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Field evaluation of an immunochromatographic test for diagnosis of cystic and alveolar echinococcosis
Parasites & Vectorsvolume 11, Article number: 311 (2018)
The larval stages of the tapeworms Echinocoocus granulosus and Echinococcus multilocularis are the causative agents of human cystic echinococcosis (CE) and human alveolar echinococcosis (AE), respectively. Both CE and AE are chronic diseases characterised by long asymptomatic periods of many years. However, early diagnosis of the disease is important if treatment and management of echinococcosis patients are to be successful.
A previously developed rapid diagnostic test (RDT) for the differential detection of CE and AE was evaluated under field conditions with finger prick blood samples taken from 1502 people living in the Ganzi Tibetan Autonomous Prefecture, China, a region with a high prevalence for both forms of human echinococcosis. The results were compared with simultaneously obtained abdominal ultrasonographic scans of the individuals.
Using the ultrasonography as the gold standard, sensitivity and specificity, and the diagnostic accuracy of the RDT were determined to be greater than 94% for both CE and AE. For CE cases, high detection rates (95.6–98.8%) were found with patients having active cysts while lower detection rates (40.0–68.8%) were obtained with patients having transient or inactive cysts. In contrast, detection rates in AE patients were independent of the lesion type. The positive likelihood ratio of the RDT for CE and AE was greater than 20 and thus fairly high, indicating that a patient with a positive test result has a high probability of having echinococcosis.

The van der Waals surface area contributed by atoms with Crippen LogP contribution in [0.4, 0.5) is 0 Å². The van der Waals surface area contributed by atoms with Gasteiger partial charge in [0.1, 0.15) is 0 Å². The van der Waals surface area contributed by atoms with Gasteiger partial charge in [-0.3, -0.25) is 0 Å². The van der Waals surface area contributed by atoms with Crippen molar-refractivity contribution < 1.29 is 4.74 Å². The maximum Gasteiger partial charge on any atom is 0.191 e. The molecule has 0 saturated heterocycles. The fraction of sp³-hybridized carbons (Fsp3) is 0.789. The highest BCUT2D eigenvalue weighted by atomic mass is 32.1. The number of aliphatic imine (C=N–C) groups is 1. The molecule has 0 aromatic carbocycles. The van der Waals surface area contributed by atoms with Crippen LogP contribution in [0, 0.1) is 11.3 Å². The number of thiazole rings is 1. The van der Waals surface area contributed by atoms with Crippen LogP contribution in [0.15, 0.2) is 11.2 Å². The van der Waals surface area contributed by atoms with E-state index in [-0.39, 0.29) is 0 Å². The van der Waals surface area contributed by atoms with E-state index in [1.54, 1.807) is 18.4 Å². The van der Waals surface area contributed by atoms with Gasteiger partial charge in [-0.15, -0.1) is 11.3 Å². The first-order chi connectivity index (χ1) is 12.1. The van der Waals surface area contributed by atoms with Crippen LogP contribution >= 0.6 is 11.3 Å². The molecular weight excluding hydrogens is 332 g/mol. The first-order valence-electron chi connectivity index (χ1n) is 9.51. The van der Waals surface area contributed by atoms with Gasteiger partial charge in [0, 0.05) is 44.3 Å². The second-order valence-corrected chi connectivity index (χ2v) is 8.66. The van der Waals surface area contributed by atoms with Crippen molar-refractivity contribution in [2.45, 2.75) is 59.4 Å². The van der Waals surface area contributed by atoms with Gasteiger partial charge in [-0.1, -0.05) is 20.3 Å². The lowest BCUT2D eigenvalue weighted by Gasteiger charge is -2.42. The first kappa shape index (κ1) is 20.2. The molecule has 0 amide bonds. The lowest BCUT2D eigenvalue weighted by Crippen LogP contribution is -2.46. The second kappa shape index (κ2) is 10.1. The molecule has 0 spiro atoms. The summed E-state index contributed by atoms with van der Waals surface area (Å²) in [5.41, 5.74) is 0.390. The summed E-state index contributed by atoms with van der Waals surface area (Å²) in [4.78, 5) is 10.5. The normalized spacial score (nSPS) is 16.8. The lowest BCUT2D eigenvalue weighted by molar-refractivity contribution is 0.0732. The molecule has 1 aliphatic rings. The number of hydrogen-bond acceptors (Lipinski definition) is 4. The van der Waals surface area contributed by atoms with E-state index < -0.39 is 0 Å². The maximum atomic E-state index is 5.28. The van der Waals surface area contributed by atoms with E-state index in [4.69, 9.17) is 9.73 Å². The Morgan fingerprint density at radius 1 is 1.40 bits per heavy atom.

The results suggest that our previously developed RDT is suitable as a screening tool for the early detection of human echinococcosis in endemic areas.
Human echinococcosis is one of the world’s most serious parasitic zoonosis caused by larval stages of cestodes belonging to the genus Echinococcus (family Taeniidae). Among them, cystic echinococcosis (CE) caused by E. granulosus and alveolar echinococcosis (AE) caused by E. multilocularis are the most common forms of the disease [1, 2]. Both CE and AE mainly affect the liver, causing chronic disease. Human echinococcosis is not only a serious medical condition but also a social and economic problem for vulnerable populations . CE has a worldwide distribution whereas AE occurs mainly in the northern hemisphere in higher latitudes. A further complication is that the two forms of human echinococcosis are co-endemic in many areas of the world [4,5,6,7,8].